A black bear jumps out of a trash bin in 2011 at the Selbe Apartments on Rollingstone Drive. As bears become more active around town, wildlife officials are stressing the ways residents can help keep them out of trouble.

John F Russell/File

A black bear jumps out of a trash bin in 2011 at the Selbe Apartments on Rollingstone Drive. As bears become more active around town, wildlife officials are stressing the ways residents can help keep them out of trouble.

Local wildlife officials hopeful of no big bear problems this year

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Reporting bear sightings

Not every bear deserves to be ratted out to authorities via a 911 call, officials said.

Bears that are minding their own business or not posing a threat do not need to be reported.

However, bears that are getting into trash, appear aggressive or that pose some sort of threat should be reported.

Non-emergent reports can be made by calling Routt County Communications at 970-879-1090.

— The black bears that have woken up from a long slumber near Steamboat Springs so far are staying out of trouble, local wildlife officials said Tuesday.

But with a few bears already starting to get into trash cans and others getting close enough to town to show up in photos, officials again are urging residents and visitors here to take some steps to keep the animals safe.

The biggest things include keeping trash secured, cleaning barbecue grills after use and taking bird feeders in at night or suspending them altogether.

But for all the measures people take, officials with Colorado Parks and Wildlife said it is inevitable some bears will come close to homes.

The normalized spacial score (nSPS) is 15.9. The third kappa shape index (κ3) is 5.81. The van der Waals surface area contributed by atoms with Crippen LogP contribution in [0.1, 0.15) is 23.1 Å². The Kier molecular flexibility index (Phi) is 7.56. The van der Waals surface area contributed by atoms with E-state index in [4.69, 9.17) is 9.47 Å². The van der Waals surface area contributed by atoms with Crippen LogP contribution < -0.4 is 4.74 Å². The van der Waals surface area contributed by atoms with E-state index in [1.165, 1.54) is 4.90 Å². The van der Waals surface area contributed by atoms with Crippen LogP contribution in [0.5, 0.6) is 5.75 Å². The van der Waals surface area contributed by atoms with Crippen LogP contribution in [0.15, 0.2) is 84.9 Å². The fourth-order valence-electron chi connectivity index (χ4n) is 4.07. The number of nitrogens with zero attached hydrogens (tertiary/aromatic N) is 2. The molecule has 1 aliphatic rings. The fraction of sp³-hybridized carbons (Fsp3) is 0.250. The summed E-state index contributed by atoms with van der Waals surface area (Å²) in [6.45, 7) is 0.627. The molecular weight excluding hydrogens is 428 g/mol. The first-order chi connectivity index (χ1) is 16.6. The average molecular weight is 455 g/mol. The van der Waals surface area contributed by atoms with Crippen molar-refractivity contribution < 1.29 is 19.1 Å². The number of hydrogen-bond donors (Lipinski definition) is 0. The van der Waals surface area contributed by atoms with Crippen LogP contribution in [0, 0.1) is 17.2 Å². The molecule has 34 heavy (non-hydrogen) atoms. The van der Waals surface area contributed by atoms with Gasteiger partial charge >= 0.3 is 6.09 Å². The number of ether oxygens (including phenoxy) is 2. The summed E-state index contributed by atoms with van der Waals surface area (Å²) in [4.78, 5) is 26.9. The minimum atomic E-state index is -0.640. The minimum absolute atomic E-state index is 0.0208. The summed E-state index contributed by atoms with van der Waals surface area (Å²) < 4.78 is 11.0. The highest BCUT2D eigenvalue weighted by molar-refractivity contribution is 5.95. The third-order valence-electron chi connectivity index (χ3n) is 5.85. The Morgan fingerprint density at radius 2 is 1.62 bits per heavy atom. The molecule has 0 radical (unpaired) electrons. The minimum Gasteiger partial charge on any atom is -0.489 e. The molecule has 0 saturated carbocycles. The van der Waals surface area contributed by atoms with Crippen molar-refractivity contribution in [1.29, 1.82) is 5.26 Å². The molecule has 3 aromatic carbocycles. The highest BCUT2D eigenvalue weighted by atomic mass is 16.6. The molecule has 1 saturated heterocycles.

“Right now, they’re really into vegetation like those glacier lilies,” District Wildlife Manager Danielle Isenhart said.

She said even after residents remove the other things that attract bears, they will go after flowers and other vegetation.

Area Wildlife Manager Jim Haskins said bears here should have been in good shape going into their dens this winter.

He said with the abundant moisture, officials also suspect it will be a good berry year, meaning the animals will have less of a reason to wander into town for food.

“The good news is if we have a good forage year, the bears we’re going to be dealing with are our town bears, and we won’t be having wild bears moving in,” Haskins said. “We’ll be dealing with the same bears we’re normally dealing with.”

He said predicting bear activity always is a “crap shoot,” but he doesn’t anticipate any more problems with bears than in previous years.

Much will depend on the weather and how responsive the public is to helping ensure bears stay out of trouble.

Bears who continue to get into trouble by doing such things as getting into homes or being aggressive while scrounging for food can face relocation.

That was the case last year for a 2-year-old male bear who was suspected of breaking into cars in Steamboat.

Wildlife officers said the bear was one of two that might have been responsible for getting into cars and causing damage.

Haskins said relocation can end up being hard or fatal for bears.

“We don’t like to move ’em,” Haskins said. “We just don’t have a lot of good places to put bears.”

He said the only suitable places officials have to take them require a day’s trip to get there.

Even then, he said, the survival rate of bears that are moved is low because many get into trouble again and some are killed by property owners or sheepherders after they attack valuable livestock.

“A lot of people think (moving them) is the go-to. But it’s not a good alternative,” Haskins said. “Nobody is clamoring for us to bring them bears.”

For a full list of tips to keep bears wild, read more below.

To reach Scott Franz, call 970-871-4210, email scottfranz@SteamboatToday.com or follow him on Twitter @ScottFranz10

Bear tips

Keeping bears wild

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